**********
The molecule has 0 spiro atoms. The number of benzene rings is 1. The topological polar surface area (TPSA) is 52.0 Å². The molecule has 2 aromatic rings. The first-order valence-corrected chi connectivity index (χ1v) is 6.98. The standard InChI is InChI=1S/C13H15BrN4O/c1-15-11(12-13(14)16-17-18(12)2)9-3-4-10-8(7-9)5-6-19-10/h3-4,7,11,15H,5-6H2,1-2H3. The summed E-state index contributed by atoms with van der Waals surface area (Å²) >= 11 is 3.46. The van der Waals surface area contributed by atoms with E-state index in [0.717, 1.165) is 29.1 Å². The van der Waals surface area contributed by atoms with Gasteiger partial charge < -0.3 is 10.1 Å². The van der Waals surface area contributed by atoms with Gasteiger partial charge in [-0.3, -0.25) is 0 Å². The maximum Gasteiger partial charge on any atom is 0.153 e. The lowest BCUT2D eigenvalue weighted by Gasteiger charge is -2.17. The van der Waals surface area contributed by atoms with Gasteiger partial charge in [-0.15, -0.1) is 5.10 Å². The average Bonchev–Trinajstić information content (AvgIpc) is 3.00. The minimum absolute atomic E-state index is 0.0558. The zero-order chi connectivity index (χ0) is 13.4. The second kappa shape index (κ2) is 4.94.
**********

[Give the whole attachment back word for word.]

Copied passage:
The molecule has 0 spiro atoms. The number of benzene rings is 1. The topological polar surface area (TPSA) is 52.0 Å². The molecule has 2 aromatic rings. The first-order valence-corrected chi connectivity index (χ1v) is 6.98. The standard InChI is InChI=1S/C13H15BrN4O/c1-15-11(12-13(14)16-17-18(12)2)9-3-4-10-8(7-9)5-6-19-10/h3-4,7,11,15H,5-6H2,1-2H3. The summed E-state index contributed by atoms with van der Waals surface area (Å²) >= 11 is 3.46. The van der Waals surface area contributed by atoms with E-state index in [0.717, 1.165) is 29.1 Å². The van der Waals surface area contributed by atoms with Gasteiger partial charge < -0.3 is 10.1 Å². The van der Waals surface area contributed by atoms with Gasteiger partial charge in [-0.3, -0.25) is 0 Å². The maximum Gasteiger partial charge on any atom is 0.153 e. The lowest BCUT2D eigenvalue weighted by Gasteiger charge is -2.17. The van der Waals surface area contributed by atoms with Gasteiger partial charge in [-0.15, -0.1) is 5.10 Å². The average Bonchev–Trinajstić information content (AvgIpc) is 3.00. The minimum absolute atomic E-state index is 0.0558. The zero-order chi connectivity index (χ0) is 13.4. The second kappa shape index (κ2) is 4.94.